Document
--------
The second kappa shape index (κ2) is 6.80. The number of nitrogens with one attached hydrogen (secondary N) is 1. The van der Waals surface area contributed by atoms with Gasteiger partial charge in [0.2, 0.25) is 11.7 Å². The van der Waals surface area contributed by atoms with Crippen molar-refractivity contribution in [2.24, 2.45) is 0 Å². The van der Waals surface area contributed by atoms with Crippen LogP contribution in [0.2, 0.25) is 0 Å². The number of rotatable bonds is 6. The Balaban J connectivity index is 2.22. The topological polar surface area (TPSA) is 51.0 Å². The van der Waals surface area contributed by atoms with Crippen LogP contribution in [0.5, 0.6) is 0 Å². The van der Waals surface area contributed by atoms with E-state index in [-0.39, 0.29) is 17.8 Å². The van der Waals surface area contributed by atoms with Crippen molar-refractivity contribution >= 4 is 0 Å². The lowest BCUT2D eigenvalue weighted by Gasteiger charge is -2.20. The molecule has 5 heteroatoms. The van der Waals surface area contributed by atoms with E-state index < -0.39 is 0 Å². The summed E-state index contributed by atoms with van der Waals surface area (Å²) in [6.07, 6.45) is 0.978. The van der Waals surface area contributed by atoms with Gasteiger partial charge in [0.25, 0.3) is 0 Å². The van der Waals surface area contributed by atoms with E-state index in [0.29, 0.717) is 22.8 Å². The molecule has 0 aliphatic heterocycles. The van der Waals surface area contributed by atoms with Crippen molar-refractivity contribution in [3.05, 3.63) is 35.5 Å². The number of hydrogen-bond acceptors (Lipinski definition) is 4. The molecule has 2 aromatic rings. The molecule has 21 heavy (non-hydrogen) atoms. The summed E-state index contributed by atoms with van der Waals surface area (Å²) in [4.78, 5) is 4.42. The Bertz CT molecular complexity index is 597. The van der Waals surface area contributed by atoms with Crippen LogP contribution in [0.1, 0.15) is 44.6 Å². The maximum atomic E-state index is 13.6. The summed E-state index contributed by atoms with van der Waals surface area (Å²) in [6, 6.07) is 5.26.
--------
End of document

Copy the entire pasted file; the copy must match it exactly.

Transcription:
The second kappa shape index (κ2) is 6.80. The number of nitrogens with one attached hydrogen (secondary N) is 1. The van der Waals surface area contributed by atoms with Gasteiger partial charge in [0.2, 0.25) is 11.7 Å². The van der Waals surface area contributed by atoms with Crippen molar-refractivity contribution in [2.24, 2.45) is 0 Å². The van der Waals surface area contributed by atoms with Crippen LogP contribution in [0.2, 0.25) is 0 Å². The number of rotatable bonds is 6. The Balaban J connectivity index is 2.22. The topological polar surface area (TPSA) is 51.0 Å². The van der Waals surface area contributed by atoms with Crippen LogP contribution in [0.5, 0.6) is 0 Å². The van der Waals surface area contributed by atoms with E-state index in [-0.39, 0.29) is 17.8 Å². The van der Waals surface area contributed by atoms with Crippen molar-refractivity contribution >= 4 is 0 Å². The lowest BCUT2D eigenvalue weighted by Gasteiger charge is -2.20. The molecule has 5 heteroatoms. The van der Waals surface area contributed by atoms with E-state index < -0.39 is 0 Å². The summed E-state index contributed by atoms with van der Waals surface area (Å²) in [6.07, 6.45) is 0.978. The van der Waals surface area contributed by atoms with Gasteiger partial charge in [0.25, 0.3) is 0 Å². The van der Waals surface area contributed by atoms with E-state index in [0.29, 0.717) is 22.8 Å². The molecule has 0 aliphatic heterocycles. The van der Waals surface area contributed by atoms with Crippen molar-refractivity contribution in [3.05, 3.63) is 35.5 Å². The number of hydrogen-bond acceptors (Lipinski definition) is 4. The molecule has 2 aromatic rings. The molecule has 21 heavy (non-hydrogen) atoms. The summed E-state index contributed by atoms with van der Waals surface area (Å²) in [4.78, 5) is 4.42. The Bertz CT molecular complexity index is 597. The van der Waals surface area contributed by atoms with Crippen LogP contribution in [0.1, 0.15) is 44.6 Å². The maximum atomic E-state index is 13.6. The summed E-state index contributed by atoms with van der Waals surface area (Å²) in [6, 6.07) is 5.26.